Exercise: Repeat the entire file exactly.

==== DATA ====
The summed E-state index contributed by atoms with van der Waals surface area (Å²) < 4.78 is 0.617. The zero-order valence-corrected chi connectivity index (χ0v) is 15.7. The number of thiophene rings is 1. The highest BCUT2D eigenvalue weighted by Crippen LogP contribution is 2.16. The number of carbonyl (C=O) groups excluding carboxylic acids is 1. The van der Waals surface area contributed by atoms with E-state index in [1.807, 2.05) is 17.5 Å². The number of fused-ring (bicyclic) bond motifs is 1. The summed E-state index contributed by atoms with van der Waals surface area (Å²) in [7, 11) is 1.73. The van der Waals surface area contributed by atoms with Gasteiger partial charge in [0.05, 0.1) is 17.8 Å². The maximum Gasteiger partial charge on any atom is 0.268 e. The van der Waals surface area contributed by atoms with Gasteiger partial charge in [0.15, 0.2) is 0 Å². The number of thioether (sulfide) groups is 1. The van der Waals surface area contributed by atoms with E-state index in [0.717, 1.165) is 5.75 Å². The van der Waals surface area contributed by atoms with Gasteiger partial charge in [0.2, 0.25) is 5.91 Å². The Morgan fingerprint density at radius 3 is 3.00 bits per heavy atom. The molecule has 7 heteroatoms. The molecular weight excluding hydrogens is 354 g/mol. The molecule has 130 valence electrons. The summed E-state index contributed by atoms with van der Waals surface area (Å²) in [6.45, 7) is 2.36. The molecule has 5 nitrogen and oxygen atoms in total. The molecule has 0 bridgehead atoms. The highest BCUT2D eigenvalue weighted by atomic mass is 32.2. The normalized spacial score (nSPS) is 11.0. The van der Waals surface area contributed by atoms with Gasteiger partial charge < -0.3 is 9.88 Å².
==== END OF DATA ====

The summed E-state index contributed by atoms with van der Waals surface area (Å²) < 4.78 is 0.617. The zero-order valence-corrected chi connectivity index (χ0v) is 15.7. The number of thiophene rings is 1. The highest BCUT2D eigenvalue weighted by Crippen LogP contribution is 2.16. The number of carbonyl (C=O) groups excluding carboxylic acids is 1. The van der Waals surface area contributed by atoms with E-state index in [1.807, 2.05) is 17.5 Å². The number of fused-ring (bicyclic) bond motifs is 1. The summed E-state index contributed by atoms with van der Waals surface area (Å²) in [7, 11) is 1.73. The van der Waals surface area contributed by atoms with Gasteiger partial charge in [0.05, 0.1) is 17.8 Å². The maximum Gasteiger partial charge on any atom is 0.268 e. The van der Waals surface area contributed by atoms with Gasteiger partial charge in [0.15, 0.2) is 0 Å². The number of thioether (sulfide) groups is 1. The van der Waals surface area contributed by atoms with E-state index in [0.717, 1.165) is 5.75 Å². The van der Waals surface area contributed by atoms with Gasteiger partial charge in [0.2, 0.25) is 5.91 Å². The Morgan fingerprint density at radius 3 is 3.00 bits per heavy atom. The molecule has 7 heteroatoms. The molecular weight excluding hydrogens is 354 g/mol. The molecule has 130 valence electrons. The summed E-state index contributed by atoms with van der Waals surface area (Å²) in [6.45, 7) is 2.36. The molecule has 5 nitrogen and oxygen atoms in total. The molecule has 0 bridgehead atoms. The highest BCUT2D eigenvalue weighted by atomic mass is 32.2. The normalized spacial score (nSPS) is 11.0. The van der Waals surface area contributed by atoms with Gasteiger partial charge < -0.3 is 9.88 Å².